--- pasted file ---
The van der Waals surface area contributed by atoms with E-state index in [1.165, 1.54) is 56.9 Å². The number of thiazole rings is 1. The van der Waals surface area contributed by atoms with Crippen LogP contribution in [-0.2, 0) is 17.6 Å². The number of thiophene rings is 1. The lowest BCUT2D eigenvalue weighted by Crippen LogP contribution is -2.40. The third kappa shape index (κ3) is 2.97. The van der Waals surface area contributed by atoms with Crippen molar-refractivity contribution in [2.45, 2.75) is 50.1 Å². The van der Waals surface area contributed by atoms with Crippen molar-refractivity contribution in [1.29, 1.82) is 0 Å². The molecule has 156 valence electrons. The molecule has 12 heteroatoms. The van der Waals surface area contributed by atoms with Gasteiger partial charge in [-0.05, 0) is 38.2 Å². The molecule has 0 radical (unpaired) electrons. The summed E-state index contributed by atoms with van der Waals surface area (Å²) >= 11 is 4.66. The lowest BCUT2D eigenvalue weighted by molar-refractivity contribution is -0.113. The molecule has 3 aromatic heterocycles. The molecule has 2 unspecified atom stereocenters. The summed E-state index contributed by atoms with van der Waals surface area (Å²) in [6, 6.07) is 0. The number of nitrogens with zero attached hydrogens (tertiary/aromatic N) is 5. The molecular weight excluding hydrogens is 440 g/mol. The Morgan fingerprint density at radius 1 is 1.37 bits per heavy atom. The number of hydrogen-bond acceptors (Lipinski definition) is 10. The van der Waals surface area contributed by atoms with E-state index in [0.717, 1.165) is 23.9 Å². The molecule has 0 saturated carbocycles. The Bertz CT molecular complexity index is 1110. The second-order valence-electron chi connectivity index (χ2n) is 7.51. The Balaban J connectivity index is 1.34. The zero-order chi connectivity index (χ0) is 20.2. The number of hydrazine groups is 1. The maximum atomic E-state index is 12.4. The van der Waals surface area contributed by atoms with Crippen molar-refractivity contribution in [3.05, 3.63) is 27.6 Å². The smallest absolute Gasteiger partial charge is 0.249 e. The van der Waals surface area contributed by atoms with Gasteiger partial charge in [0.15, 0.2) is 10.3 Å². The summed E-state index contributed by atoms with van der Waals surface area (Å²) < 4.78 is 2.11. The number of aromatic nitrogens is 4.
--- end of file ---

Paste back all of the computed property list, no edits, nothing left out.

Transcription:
The van der Waals surface area contributed by atoms with E-state index in [1.165, 1.54) is 56.9 Å². The number of thiazole rings is 1. The van der Waals surface area contributed by atoms with Crippen LogP contribution in [-0.2, 0) is 17.6 Å². The number of thiophene rings is 1. The lowest BCUT2D eigenvalue weighted by Crippen LogP contribution is -2.40. The third kappa shape index (κ3) is 2.97. The van der Waals surface area contributed by atoms with Crippen molar-refractivity contribution in [2.45, 2.75) is 50.1 Å². The van der Waals surface area contributed by atoms with Crippen molar-refractivity contribution in [1.29, 1.82) is 0 Å². The molecule has 156 valence electrons. The molecule has 12 heteroatoms. The van der Waals surface area contributed by atoms with Gasteiger partial charge in [-0.05, 0) is 38.2 Å². The molecule has 0 radical (unpaired) electrons. The summed E-state index contributed by atoms with van der Waals surface area (Å²) >= 11 is 4.66. The lowest BCUT2D eigenvalue weighted by molar-refractivity contribution is -0.113. The molecule has 3 aromatic heterocycles. The molecule has 2 unspecified atom stereocenters. The summed E-state index contributed by atoms with van der Waals surface area (Å²) in [6, 6.07) is 0. The number of nitrogens with zero attached hydrogens (tertiary/aromatic N) is 5. The molecular weight excluding hydrogens is 440 g/mol. The Morgan fingerprint density at radius 1 is 1.37 bits per heavy atom. The number of hydrogen-bond acceptors (Lipinski definition) is 10. The van der Waals surface area contributed by atoms with E-state index in [0.717, 1.165) is 23.9 Å². The molecule has 0 saturated carbocycles. The Bertz CT molecular complexity index is 1110. The second-order valence-electron chi connectivity index (χ2n) is 7.51. The Balaban J connectivity index is 1.34. The zero-order chi connectivity index (χ0) is 20.2. The number of hydrazine groups is 1. The maximum atomic E-state index is 12.4. The van der Waals surface area contributed by atoms with Crippen molar-refractivity contribution in [3.05, 3.63) is 27.6 Å². The smallest absolute Gasteiger partial charge is 0.249 e. The van der Waals surface area contributed by atoms with Gasteiger partial charge in [0.15, 0.2) is 10.3 Å². The summed E-state index contributed by atoms with van der Waals surface area (Å²) < 4.78 is 2.11. The number of aromatic nitrogens is 4.